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CIS Cybersecurity Series (Part 19) – Lobsang Sangay

Posted by Purba Sarkar at Jul 31, 2014 05:40 AM |
CIS interviews Lobsang Sangay, Prime Minister of the Central Tibetan Administration, as part of the Cybersecurity Series.

“If there is already freedom of speech in a democratic country, then anonymous commentary could be misplaced in many instances. Because if the country is democratic, it has freedom of speech, and the laws protect you when you speak out. Then I think the citizens also have responsibilities. Democracy not only means freedom, but it also means duties. Your duty is to say who you are and criticize the government, or the employer, or the policy or whatever, in your name. So anonymity is misplaced in that sense, in most of the instances. Having said that, if a particular country or a government restricts freedom of speech, then you have no option but to be anonymous  because just by speaking out, you are committing a crime and hence you are liable. For example, in Tibet, even if you paste a poster on the wall, saying just two words ‘human right’, you will be arrested and you will go behind bars. Even if you just shout a slogan, you will be arrested and you will be in prison.”

Centre for Internet and Society presents its nineteenth installment of the CIS Cybersecurity Series. 

The CIS Cybersecurity Series seeks to address hotly debated aspects of cybersecurity and hopes to encourage wider public discourse around the topic.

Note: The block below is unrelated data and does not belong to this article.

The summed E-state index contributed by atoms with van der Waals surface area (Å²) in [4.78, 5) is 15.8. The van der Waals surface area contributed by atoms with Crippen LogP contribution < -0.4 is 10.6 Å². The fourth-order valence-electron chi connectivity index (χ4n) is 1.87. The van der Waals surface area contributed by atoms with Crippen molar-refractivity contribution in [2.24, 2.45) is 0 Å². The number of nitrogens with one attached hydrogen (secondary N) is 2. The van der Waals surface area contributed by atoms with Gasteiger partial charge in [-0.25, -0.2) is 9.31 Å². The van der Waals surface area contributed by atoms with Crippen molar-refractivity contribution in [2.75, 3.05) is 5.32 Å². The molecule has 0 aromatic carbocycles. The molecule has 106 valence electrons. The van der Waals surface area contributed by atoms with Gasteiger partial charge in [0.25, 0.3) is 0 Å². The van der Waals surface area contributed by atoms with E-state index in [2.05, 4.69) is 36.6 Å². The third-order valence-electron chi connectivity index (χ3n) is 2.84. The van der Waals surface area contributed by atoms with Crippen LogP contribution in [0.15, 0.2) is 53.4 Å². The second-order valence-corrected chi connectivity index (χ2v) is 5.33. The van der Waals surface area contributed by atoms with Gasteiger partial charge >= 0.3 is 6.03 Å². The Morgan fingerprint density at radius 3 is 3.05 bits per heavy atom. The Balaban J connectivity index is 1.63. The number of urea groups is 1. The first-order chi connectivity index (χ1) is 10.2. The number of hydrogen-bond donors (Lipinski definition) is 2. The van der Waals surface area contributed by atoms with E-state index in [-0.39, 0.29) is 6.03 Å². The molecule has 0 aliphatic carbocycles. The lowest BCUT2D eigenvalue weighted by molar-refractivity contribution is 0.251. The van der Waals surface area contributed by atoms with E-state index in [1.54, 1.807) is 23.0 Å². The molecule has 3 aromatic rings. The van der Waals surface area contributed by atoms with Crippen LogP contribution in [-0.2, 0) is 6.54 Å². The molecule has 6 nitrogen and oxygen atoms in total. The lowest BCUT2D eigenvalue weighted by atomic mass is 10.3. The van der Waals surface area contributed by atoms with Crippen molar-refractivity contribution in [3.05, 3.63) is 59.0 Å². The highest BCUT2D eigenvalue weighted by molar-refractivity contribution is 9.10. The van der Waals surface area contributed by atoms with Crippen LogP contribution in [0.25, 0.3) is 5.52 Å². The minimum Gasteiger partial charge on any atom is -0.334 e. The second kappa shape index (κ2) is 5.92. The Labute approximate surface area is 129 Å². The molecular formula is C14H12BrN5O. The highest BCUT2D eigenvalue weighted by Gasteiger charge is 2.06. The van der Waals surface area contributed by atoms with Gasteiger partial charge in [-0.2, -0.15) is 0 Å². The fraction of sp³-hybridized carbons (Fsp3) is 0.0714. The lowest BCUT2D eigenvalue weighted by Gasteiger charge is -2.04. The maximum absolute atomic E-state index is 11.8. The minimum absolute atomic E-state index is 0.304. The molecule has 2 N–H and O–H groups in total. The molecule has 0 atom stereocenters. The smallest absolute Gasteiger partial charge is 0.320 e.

Dr. Lobsang Sangay took office as Sikyong (Prime Minister) of the Central Tibetan Administration in Dharamsala, India, in 2011. He was born in a Tibetan refugee settlement in northern India. As a Fulbright scholar, he was the first Tibetan to receive a doctorate from the Harvard Law School in 2004. He worked as a senior fellow at Harvard University for a number of years during which he organized landmark conferences between the Dalai Lama and Chinese scholars. An expert on Tibet, international human rights law, democratic constitutionalism and conflict resolution, Dr Sangay has lectured at various universities and think-tanks throughout Europe, Asia and North America.

This work was carried out as part of the Cyber Stewards Network with aid of a grant from the International Development Research Centre, Ottawa, Canada.